The World Bank has recommended for Malaysia to amend the Competition Act 2010 to include a mandate to control the anti-competitive effects of mergers and acquisitions.
This is to ensure that the digital competition framework is sufficiently dynamic to meet the challenges of the rapidly evolving digital economy.
In its Malaysia Economic Monitor February 2023 edition titled “Expanding Malaysia’s Digital Frontier”, the World Bank said adding merger control powers in digital market controls would enable authorities to identify and address potential threats pre-merger, rather than trying to respond to anti-competitive outcomes afterwards.
“The emergence of digital platforms can support business models that can incentivise aggressive expansion, vertical integration and the exploitation of network effects.
“These changes mean that traditional competition frameworks may no longer adequately tackle competition risks, so traditional anti-trust tools need to be adapted to the specific features of digital markets,’’ it said.
For consumers, the World Bank said increased access to digital infrastructure can lead to welfare gains, whereas for firms, it can boost competitiveness and lead to job creation.
“Effective competition can help drive higher investment in networks for critical infrastructure and expands coverage that maximises profits,’’ it noted.
The World Bank also suggested that Malaysia ease its foreign entry restrictions to help boost investments in modern, high-quality and affordable telecommunication services.
It believes that the move could improve the quality and speed of its telecommunications services, especially through fixed fibre broadband and in the next generation of communication networks to keep up with advancements in digital technology.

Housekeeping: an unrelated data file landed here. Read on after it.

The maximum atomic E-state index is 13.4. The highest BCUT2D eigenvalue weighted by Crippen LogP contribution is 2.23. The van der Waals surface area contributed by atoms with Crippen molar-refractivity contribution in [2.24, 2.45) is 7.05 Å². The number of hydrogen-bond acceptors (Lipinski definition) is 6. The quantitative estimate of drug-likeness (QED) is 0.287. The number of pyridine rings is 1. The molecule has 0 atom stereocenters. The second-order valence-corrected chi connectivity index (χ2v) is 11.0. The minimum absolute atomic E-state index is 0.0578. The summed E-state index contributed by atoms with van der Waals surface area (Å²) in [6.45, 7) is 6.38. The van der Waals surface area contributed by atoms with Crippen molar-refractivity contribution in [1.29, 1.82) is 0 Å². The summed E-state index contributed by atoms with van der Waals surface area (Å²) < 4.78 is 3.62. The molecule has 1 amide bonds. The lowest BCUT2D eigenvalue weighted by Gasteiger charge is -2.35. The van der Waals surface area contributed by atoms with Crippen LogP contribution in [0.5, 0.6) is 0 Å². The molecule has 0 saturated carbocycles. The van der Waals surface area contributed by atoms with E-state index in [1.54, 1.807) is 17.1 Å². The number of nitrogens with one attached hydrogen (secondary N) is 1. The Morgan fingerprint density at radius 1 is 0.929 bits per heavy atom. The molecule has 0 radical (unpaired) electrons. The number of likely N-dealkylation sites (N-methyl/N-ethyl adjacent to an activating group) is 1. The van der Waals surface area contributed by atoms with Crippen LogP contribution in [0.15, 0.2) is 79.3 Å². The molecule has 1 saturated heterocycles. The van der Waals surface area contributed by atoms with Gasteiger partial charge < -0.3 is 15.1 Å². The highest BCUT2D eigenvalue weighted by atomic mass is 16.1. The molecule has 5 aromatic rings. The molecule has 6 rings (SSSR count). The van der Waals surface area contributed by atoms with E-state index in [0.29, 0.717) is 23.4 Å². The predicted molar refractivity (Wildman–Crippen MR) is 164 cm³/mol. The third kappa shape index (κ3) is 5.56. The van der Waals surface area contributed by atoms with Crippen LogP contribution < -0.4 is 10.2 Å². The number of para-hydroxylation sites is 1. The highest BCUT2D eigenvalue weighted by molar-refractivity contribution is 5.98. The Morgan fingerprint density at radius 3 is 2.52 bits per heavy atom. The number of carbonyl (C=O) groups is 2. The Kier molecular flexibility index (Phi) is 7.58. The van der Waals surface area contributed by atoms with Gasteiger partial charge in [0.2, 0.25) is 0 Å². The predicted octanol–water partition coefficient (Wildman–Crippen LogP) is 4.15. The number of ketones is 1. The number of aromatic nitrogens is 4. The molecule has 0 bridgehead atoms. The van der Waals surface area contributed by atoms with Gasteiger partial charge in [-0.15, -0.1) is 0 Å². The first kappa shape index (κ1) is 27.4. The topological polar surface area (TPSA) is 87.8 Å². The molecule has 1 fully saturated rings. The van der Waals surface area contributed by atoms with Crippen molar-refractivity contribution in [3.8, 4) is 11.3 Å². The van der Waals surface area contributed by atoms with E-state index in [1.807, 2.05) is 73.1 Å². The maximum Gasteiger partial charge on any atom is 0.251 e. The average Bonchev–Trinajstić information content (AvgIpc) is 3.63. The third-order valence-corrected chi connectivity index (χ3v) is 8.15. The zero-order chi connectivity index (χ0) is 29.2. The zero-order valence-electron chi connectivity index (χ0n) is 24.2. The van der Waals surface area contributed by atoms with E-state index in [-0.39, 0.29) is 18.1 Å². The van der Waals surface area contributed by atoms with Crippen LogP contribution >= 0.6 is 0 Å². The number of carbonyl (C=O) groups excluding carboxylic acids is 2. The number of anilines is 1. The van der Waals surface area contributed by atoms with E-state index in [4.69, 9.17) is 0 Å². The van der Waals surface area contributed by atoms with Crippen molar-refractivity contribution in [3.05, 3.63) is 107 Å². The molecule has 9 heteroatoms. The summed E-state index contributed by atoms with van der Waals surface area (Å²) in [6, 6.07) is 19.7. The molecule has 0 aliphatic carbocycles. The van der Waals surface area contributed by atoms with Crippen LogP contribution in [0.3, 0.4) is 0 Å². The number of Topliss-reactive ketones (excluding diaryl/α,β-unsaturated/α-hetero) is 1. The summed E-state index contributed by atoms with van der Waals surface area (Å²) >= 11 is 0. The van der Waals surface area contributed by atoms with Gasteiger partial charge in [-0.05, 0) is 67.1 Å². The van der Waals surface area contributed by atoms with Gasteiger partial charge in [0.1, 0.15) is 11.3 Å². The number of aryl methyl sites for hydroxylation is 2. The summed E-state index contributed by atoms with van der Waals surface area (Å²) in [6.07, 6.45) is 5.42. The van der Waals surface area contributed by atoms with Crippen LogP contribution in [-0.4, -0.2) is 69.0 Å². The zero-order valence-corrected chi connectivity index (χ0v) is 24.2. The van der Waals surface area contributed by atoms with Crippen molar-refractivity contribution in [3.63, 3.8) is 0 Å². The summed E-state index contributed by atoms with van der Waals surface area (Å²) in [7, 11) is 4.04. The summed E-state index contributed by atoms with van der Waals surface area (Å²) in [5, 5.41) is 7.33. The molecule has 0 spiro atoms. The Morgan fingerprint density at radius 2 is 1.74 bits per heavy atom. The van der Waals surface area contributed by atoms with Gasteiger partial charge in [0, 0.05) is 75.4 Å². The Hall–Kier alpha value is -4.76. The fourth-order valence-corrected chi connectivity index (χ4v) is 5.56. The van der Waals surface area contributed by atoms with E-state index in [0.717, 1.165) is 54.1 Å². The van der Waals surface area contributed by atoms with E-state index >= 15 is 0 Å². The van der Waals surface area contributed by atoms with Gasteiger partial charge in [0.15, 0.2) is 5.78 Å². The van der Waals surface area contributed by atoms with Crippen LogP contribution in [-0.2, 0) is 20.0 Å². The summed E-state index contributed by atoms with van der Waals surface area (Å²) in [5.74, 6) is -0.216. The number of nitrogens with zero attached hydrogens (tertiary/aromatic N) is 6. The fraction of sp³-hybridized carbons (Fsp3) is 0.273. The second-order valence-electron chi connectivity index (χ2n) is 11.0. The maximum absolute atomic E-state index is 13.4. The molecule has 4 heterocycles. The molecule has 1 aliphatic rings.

According to the report, the relatively high access costs and slow connection speeds hinder the deeper digitalisation of the Malaysian economy, despite the country having high internet penetration rates compared to regional peers.
Additionally, limited financial resources was the top constraint cited by small and medium enterprises, hampering greater adoption of digital technologies, both before and during the pandemic.
“Limited financial resources were also cited as a key reason for individuals being unbanked in Malaysia, along with the ability to share the account of a family member.
“The Findex 2021 survey shows that lack of funds or challenges in access to finance is a key barrier to having an account in financial institutions,’’ it said.
Other frequently cited reasons were the ability to use the account of a family member (cited by almost 70% of the unbanked adults) and the lack of necessary documentation (21%).
“Unbanked individuals arguably face greater constraints in the usage of digital financial services.
“For instance, most users of mobile money accounts have an associated bank account. Hence, the lack of account ownership could in turn hinder the participation of the unbanked in the digital economy,’’ said World Bank.
Meanwhile, speaking at the launch of the report here on Thursday (Feb 9), Bank Negara Malaysia’s Deputy Governor Datuk Shaik Abdul Rasheed Abdul Ghaffour said Malaysia’s success in the digital future will depend on how the country realises digital development’s potential upsides and manage the emerging risks.
Aside from the rise in online fraud, Malaysia also continues to face inequalities and an uneven pace of digital development across segments due to low-speed broadband and expensive high-speed internet, he said.
“If Malaysia can harness the vast possibilities that the digital revolution has to offer, we can leverage technology to address many issues faced by the society,’’ he said, adding that digitalisation can help manage cost issues; drive innovation such as in agriculture; improve food yield, as well as increase efficiency, among others.
Shaik Abdul Rasheed said Malaysia has seen a strong shift in digital payments over the last decade, noting that digital transactions per capita have more than quadrupled, increasing from 49 to 221 transactions per capita between 2011 and 2021.
“By 2026, we expect this to rise to over 400 transactions. The World Bank’s Global Findex showed that about five million Malaysian made their first digital merchant payment after the Covid-19 pandemic began.
“The rapid growth of digital finance and mobile payment platforms has made financial services much more accessible and usable almost anywhere,’’ he added.